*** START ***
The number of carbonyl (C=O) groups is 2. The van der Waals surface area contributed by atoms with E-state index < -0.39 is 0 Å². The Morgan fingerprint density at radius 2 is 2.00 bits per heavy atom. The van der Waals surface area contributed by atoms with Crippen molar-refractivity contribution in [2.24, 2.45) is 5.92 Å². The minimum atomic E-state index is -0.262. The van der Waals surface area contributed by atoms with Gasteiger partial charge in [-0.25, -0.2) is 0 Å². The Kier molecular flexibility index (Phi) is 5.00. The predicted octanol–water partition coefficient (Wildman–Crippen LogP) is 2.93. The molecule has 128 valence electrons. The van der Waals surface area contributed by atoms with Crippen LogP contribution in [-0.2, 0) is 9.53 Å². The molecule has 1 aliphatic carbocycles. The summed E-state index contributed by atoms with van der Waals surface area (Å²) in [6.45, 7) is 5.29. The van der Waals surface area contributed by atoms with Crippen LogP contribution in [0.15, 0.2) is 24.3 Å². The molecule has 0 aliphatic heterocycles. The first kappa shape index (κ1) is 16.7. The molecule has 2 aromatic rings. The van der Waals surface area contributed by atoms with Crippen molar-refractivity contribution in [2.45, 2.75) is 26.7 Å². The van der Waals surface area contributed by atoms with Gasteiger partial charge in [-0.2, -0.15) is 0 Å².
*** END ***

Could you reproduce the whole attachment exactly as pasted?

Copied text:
The number of carbonyl (C=O) groups is 2. The van der Waals surface area contributed by atoms with E-state index < -0.39 is 0 Å². The Morgan fingerprint density at radius 2 is 2.00 bits per heavy atom. The van der Waals surface area contributed by atoms with Crippen molar-refractivity contribution in [2.24, 2.45) is 5.92 Å². The minimum atomic E-state index is -0.262. The van der Waals surface area contributed by atoms with Gasteiger partial charge in [-0.25, -0.2) is 0 Å². The Kier molecular flexibility index (Phi) is 5.00. The predicted octanol–water partition coefficient (Wildman–Crippen LogP) is 2.93. The molecule has 128 valence electrons. The van der Waals surface area contributed by atoms with Crippen LogP contribution in [-0.2, 0) is 9.53 Å². The molecule has 1 aliphatic carbocycles. The summed E-state index contributed by atoms with van der Waals surface area (Å²) in [6.45, 7) is 5.29. The van der Waals surface area contributed by atoms with Crippen LogP contribution in [0.15, 0.2) is 24.3 Å². The molecule has 0 aliphatic heterocycles. The first kappa shape index (κ1) is 16.7. The molecule has 2 aromatic rings. The van der Waals surface area contributed by atoms with Crippen molar-refractivity contribution in [2.45, 2.75) is 26.7 Å². The van der Waals surface area contributed by atoms with Gasteiger partial charge in [-0.2, -0.15) is 0 Å².